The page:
The USC Andrew and Erna Viterbi School of Engineering USC Signal and Image Processing Institute USC Ming Hsieh Department of Electrical Engineering University of Southern California

Technical Report USC-SIPI-365

“Nanotubes for Noisy Signal Processing”

by Ian YenYin Lee

May 2005

Nanotubes can process noisy signals. We present two central results in support of this general thesis and make an informed extrapolation that uses nanotubes to improve body armor.The first result is that noise can help nanotubes detect weak signals. The finding confirmed a stochastic-resonance theoretical prediction that noise can enhance detection at the nano-level. Laboratory experiments with nanotubes showed that three types of noise improved three measures of detection.

Small amounts of Gaussian, uniform, and Cauchy additive white noise increased mutual-information, cross-correlation, and bit-error-rate measures before degrading them with further increases in noise. Nanotubes can apply this noise-enhancement and nanotube electrical and mechanical properties to improve signal processing. Similar noise enhancement may benefit a proposed nanotube-array cochlear-model spectral processing.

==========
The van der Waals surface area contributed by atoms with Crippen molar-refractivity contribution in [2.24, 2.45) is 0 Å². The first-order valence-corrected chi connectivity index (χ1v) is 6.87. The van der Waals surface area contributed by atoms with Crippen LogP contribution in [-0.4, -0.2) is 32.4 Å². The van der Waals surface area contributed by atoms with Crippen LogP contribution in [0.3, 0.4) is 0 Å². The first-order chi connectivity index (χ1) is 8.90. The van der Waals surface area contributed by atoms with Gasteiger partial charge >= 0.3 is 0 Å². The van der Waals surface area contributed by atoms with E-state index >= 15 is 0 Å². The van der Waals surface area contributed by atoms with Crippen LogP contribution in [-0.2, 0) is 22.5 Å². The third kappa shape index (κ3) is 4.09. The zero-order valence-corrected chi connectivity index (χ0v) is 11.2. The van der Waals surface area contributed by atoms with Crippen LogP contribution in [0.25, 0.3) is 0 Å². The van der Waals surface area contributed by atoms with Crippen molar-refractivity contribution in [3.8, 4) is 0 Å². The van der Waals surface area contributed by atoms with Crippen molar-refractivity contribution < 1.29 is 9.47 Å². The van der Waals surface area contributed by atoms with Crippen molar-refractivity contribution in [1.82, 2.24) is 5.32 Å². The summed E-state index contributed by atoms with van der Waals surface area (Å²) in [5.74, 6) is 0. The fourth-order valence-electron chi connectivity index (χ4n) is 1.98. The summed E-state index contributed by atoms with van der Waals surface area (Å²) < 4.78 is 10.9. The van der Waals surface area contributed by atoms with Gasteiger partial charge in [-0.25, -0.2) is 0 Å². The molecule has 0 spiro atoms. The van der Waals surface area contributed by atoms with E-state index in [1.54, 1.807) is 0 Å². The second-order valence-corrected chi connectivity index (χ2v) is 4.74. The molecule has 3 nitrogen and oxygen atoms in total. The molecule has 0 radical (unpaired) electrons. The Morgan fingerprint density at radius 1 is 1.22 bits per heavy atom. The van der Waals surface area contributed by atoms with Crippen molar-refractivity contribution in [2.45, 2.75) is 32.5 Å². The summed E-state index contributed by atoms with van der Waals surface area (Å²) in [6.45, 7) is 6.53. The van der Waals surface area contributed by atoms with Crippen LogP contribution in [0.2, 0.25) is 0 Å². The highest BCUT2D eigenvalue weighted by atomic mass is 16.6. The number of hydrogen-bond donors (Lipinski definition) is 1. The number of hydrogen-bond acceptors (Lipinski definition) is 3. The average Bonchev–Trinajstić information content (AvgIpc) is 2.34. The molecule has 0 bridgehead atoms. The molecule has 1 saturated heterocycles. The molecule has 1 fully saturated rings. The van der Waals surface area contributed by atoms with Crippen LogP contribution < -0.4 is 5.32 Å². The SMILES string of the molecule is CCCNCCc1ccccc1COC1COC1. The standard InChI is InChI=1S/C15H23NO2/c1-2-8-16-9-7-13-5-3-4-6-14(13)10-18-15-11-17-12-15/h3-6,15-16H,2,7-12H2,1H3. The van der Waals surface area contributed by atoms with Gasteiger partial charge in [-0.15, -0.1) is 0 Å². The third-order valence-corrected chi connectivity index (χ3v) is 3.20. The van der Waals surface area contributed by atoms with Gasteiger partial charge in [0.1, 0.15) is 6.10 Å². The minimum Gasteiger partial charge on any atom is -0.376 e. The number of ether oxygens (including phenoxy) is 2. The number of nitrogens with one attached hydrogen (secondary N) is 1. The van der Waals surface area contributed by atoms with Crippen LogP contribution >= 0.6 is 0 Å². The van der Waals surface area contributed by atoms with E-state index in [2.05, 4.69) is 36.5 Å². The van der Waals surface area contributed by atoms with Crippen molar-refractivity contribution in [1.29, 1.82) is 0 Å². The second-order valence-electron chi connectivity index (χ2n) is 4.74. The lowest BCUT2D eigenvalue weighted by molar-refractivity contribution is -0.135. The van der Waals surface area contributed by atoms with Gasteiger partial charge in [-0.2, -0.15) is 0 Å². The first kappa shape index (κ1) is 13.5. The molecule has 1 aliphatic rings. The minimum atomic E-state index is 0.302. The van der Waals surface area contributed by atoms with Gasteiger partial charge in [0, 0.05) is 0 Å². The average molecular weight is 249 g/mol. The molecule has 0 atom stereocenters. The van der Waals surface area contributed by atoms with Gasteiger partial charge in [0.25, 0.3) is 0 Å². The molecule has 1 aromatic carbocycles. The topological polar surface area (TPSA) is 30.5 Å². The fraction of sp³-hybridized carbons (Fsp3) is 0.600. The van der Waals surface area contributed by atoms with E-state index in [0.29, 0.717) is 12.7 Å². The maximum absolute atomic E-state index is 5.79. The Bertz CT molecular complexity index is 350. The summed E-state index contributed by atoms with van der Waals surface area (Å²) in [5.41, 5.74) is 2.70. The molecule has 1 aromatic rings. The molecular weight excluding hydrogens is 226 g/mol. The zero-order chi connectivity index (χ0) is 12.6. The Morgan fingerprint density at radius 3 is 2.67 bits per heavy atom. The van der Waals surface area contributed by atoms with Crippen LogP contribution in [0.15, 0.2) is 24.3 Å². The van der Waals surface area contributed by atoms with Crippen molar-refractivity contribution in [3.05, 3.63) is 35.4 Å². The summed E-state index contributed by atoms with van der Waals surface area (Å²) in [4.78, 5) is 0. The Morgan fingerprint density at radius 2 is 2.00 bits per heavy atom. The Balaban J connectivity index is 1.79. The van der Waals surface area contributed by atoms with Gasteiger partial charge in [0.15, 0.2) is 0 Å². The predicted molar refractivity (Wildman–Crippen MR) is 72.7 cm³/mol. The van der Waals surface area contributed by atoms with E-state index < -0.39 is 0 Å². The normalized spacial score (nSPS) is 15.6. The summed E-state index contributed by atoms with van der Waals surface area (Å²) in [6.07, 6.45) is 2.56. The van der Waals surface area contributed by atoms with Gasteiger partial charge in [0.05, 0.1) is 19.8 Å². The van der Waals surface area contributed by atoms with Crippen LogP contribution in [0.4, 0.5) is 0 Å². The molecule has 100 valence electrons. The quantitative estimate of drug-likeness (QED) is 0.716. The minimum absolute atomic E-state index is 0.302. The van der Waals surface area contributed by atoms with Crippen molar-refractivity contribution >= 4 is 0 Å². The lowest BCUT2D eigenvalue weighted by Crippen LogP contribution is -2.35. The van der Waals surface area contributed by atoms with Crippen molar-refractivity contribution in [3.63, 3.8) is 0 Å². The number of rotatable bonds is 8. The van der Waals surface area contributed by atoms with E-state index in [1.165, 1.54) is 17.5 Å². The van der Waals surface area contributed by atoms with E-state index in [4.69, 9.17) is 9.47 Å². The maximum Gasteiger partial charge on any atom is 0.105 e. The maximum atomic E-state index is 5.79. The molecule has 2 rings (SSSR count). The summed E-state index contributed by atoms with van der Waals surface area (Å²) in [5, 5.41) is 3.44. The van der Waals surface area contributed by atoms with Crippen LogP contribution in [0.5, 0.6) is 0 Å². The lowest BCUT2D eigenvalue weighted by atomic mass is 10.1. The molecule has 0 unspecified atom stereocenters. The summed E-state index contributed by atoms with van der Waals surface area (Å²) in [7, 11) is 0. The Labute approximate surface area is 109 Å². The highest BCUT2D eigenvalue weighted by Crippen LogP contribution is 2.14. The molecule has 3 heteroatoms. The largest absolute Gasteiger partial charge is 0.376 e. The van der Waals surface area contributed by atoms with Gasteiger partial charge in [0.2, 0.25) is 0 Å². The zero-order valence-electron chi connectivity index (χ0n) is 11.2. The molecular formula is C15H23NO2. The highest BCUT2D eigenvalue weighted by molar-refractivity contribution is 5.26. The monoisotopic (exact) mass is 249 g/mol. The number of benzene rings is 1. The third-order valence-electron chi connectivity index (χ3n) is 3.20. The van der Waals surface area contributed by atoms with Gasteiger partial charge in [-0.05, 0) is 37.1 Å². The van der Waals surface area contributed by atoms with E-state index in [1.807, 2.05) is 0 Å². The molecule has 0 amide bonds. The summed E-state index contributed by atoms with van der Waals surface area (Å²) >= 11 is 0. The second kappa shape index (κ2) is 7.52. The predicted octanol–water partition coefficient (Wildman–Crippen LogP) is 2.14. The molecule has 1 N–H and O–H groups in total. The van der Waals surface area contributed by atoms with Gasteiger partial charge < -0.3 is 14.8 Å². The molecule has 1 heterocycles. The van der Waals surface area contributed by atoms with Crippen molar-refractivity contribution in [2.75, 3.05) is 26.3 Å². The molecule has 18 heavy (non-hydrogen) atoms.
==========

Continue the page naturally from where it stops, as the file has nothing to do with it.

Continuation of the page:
The second result is that nanotube antennas can directly detect narrowband electromagnetic (EM) signals. The finding showed that nanotube and thin-wire dipoles are similar: They are resonant and narrowband and can implement linear-array designs if the EM waves in the nanotubes propagate at or near the free-space velocity of light.

The nanotube-antenna prediction is based on a Fresnel-zone or near-zone analysis of antenna impedance using a quantum-conductor model. The analysis also predicts a failure to resonate if the nanotube EM-wave propagation is much slower than free-space light propagation.

We extrapolate based on applied and theoretical analysis of body armor. Field experiments used a baseball comparison and statistical and other techniques to model body-armor bruising effects. A baseball comparison showed that a large caliber handgun bullet can hit an armored chest as hard as a fast baseball can hit a bare chest. Adaptive fuzzy systems learned to predict a bruise profile directly from the experimental data and also from statistical analysis of the data. Nanotube signal processing should help disguise armor by adapting camouflage to match changing backgrounds while nanotube additives should strengthen armor materials.

To download the report in PDF format click here: USC-SIPI-365.pdf (60.1Mb)